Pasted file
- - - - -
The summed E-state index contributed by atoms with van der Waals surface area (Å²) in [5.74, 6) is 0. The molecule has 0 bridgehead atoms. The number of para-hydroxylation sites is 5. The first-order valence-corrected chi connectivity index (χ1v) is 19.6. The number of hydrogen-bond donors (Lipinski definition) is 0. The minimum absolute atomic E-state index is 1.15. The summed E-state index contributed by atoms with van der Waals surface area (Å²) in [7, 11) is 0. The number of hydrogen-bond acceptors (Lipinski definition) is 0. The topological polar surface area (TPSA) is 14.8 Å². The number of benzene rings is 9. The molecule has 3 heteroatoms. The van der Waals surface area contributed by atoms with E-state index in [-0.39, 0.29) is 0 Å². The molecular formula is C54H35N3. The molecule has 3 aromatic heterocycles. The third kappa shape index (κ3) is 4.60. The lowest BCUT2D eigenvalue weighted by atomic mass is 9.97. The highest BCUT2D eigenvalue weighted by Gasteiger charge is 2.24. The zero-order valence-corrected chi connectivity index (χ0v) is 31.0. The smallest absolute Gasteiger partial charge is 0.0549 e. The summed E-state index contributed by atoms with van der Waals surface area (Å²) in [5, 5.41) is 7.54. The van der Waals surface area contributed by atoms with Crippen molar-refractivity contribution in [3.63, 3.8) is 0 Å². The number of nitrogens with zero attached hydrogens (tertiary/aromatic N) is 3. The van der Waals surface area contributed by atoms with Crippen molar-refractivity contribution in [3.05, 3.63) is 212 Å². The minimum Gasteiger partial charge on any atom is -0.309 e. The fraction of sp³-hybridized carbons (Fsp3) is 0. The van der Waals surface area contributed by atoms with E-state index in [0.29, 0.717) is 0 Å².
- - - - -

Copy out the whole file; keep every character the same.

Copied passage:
The summed E-state index contributed by atoms with van der Waals surface area (Å²) in [5.74, 6) is 0. The molecule has 0 bridgehead atoms. The number of para-hydroxylation sites is 5. The first-order valence-corrected chi connectivity index (χ1v) is 19.6. The number of hydrogen-bond donors (Lipinski definition) is 0. The minimum absolute atomic E-state index is 1.15. The summed E-state index contributed by atoms with van der Waals surface area (Å²) in [7, 11) is 0. The number of hydrogen-bond acceptors (Lipinski definition) is 0. The topological polar surface area (TPSA) is 14.8 Å². The number of benzene rings is 9. The molecule has 3 heteroatoms. The van der Waals surface area contributed by atoms with E-state index in [-0.39, 0.29) is 0 Å². The molecular formula is C54H35N3. The molecule has 3 aromatic heterocycles. The third kappa shape index (κ3) is 4.60. The lowest BCUT2D eigenvalue weighted by atomic mass is 9.97. The highest BCUT2D eigenvalue weighted by Gasteiger charge is 2.24. The zero-order valence-corrected chi connectivity index (χ0v) is 31.0. The smallest absolute Gasteiger partial charge is 0.0549 e. The summed E-state index contributed by atoms with van der Waals surface area (Å²) in [5, 5.41) is 7.54. The van der Waals surface area contributed by atoms with Crippen molar-refractivity contribution in [3.63, 3.8) is 0 Å². The number of nitrogens with zero attached hydrogens (tertiary/aromatic N) is 3. The van der Waals surface area contributed by atoms with Crippen molar-refractivity contribution in [3.05, 3.63) is 212 Å². The minimum Gasteiger partial charge on any atom is -0.309 e. The fraction of sp³-hybridized carbons (Fsp3) is 0. The van der Waals surface area contributed by atoms with E-state index in [0.29, 0.717) is 0 Å².